Microcavity arrays as an in vitro model system of the bone marrow niche for hematopoietic stem cells

Abstract:

In previous studies human mesenchymal stromal cells (MSCs) maintained the "stemness" of human hematopoietic progenitor cells (HPCs) through direct cell-cell contact in two-dimensional co-culture systems. We establish a three-dimensional (3D) co-culture system based on a custom-made chip, the 3(D)-KITChip, as an in vitro model system of the human hematopoietic stem cell niche. This array of up to 625 microcavities, with 300 mum size in each orientation, was inserted into a microfluidic bioreactor. The microcavities of the 3(D)-KITChip were inoculated with human bone marrow MSCs together with umbilical cord blood HPCs. MSCs used the microcavities as a scaffold to build a complex 3D mesh. HPCs were distributed three-dimensionally inside this MSC network and formed ss-catenin- and N-cadherin-based intercellular junctions to the surrounding MSCs. Using RT(2)-PCR and western blots, we demonstrate that a proportion of HPCs maintained the expression of CD34 throughout a culture period of 14 days. In colony-forming unit assays, the hematopoietic stem cell plasticity remained similar after 14 days of bioreactor co-culture, whereas monolayer co-cultures showed increasing signs of HPC differentiation and loss of stemness. These data support the notion that the 3D microenvironment created within the microcavity array preserves vital stem cell functions of HPCs more efficiently than conventional co-culture systems.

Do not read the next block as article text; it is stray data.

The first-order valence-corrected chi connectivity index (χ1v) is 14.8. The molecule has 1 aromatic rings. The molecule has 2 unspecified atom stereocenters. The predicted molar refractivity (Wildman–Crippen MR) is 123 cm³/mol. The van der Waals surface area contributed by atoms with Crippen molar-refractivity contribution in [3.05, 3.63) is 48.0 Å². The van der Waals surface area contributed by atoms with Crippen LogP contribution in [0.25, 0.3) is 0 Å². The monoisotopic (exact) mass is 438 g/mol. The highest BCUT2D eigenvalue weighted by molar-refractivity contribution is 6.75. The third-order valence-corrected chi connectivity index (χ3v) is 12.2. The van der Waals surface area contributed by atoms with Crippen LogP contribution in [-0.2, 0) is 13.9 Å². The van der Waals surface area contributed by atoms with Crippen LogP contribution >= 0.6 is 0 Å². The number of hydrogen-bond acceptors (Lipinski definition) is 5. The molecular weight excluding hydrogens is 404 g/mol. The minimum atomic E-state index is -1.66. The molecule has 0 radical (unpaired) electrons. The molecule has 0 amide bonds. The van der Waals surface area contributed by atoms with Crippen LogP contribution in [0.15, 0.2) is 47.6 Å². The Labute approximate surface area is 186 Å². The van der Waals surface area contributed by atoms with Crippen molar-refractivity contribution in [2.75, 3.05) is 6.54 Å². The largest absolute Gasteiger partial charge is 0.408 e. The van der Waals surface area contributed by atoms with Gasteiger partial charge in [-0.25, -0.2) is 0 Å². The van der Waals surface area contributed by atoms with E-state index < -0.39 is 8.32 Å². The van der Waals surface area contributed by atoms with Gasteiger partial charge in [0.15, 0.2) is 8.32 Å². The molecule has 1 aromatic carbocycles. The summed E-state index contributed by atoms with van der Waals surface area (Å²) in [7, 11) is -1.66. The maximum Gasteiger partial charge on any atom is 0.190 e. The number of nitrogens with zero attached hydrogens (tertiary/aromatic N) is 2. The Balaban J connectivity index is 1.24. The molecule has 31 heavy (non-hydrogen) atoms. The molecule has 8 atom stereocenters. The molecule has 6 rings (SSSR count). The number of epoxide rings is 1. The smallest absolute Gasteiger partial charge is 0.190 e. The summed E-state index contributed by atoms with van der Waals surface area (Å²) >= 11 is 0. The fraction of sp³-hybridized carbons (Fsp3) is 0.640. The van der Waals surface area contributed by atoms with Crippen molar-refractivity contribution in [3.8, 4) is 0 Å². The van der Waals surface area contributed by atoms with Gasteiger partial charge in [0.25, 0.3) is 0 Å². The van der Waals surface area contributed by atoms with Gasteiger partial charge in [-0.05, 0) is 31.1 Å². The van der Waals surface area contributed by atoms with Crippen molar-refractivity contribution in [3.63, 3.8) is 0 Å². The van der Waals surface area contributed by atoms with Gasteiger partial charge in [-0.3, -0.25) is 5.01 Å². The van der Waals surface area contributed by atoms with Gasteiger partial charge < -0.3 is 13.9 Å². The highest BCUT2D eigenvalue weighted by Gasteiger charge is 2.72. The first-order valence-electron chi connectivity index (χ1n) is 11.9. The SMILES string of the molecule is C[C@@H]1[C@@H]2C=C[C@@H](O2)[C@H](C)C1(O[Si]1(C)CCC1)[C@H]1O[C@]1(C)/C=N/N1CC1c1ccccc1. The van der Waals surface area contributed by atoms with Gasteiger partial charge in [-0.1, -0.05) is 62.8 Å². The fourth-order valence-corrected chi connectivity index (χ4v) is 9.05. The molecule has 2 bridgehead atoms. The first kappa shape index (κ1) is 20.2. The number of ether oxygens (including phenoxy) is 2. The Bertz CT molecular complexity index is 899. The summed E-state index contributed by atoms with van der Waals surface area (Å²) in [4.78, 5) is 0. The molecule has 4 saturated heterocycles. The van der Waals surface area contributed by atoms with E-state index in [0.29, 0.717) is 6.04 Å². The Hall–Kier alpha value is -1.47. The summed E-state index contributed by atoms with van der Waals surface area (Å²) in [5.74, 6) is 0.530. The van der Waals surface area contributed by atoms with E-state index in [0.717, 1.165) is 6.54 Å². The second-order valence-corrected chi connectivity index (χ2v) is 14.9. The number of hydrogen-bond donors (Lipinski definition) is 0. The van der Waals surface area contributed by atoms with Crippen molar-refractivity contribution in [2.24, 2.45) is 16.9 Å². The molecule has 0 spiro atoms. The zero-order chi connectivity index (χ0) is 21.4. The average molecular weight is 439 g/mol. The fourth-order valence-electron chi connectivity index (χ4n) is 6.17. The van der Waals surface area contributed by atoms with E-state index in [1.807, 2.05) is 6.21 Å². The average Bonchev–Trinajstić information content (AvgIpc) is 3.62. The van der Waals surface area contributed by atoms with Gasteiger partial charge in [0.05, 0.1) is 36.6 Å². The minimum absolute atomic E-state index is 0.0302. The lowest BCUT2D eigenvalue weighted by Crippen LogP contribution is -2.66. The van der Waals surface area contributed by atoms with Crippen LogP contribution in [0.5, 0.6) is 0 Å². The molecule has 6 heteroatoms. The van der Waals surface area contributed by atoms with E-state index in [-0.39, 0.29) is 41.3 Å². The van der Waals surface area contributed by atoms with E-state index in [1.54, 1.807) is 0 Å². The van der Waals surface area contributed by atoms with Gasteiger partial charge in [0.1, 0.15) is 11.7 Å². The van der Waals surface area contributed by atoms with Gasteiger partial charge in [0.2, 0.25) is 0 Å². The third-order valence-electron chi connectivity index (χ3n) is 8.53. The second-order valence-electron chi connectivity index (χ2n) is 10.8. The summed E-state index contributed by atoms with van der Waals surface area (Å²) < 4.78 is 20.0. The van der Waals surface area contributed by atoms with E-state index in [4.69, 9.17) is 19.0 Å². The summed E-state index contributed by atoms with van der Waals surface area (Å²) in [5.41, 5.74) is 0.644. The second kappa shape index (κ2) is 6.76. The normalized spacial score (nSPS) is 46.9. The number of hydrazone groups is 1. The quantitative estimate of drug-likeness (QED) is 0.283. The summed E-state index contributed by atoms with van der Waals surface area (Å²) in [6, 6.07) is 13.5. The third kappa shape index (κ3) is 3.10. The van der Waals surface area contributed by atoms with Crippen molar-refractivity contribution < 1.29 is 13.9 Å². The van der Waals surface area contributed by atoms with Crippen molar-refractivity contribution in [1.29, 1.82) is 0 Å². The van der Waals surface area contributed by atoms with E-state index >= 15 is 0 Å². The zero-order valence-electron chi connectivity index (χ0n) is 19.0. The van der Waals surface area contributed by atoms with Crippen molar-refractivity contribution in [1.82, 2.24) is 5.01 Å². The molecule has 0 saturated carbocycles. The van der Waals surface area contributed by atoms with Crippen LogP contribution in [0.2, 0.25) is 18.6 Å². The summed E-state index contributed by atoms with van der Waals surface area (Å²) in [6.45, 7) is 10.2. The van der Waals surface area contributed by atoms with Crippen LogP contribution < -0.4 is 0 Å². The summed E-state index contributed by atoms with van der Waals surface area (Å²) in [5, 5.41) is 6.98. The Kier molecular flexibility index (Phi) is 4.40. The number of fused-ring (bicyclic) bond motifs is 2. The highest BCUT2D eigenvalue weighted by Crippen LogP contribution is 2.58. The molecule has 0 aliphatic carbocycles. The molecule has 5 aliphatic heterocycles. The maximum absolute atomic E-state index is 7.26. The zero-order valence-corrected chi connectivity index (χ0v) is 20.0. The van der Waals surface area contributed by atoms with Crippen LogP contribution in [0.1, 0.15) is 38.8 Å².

SEEK ID: https://fairdomhub.org/publications/275

PubMed ID: 26829941

Projects: SBEpo - Systems Biology of Erythropoietin

Journal: Cell Tissue Res

Citation: Cell Tissue Res. 2016 Jun;364(3):573-84. doi: 10.1007/s00441-015-2348-8. Epub 2016 Jan 30.

Date Published: 30th Jan 2016

Authors: P. Wuchter, Rainer Saffrich, S. Giselbrecht, C. Nies, H. Lorig, S. Kolb, A. D. Ho, E. Gottwald

Help
help Creator
Activity

Views: 2068

Created: 13th Oct 2016 at 12:02

help Attributions

None

Related items

Powered by
(v.1.9.0)
Copyright © 2008 - 2019 The University of Manchester and HITS gGmbH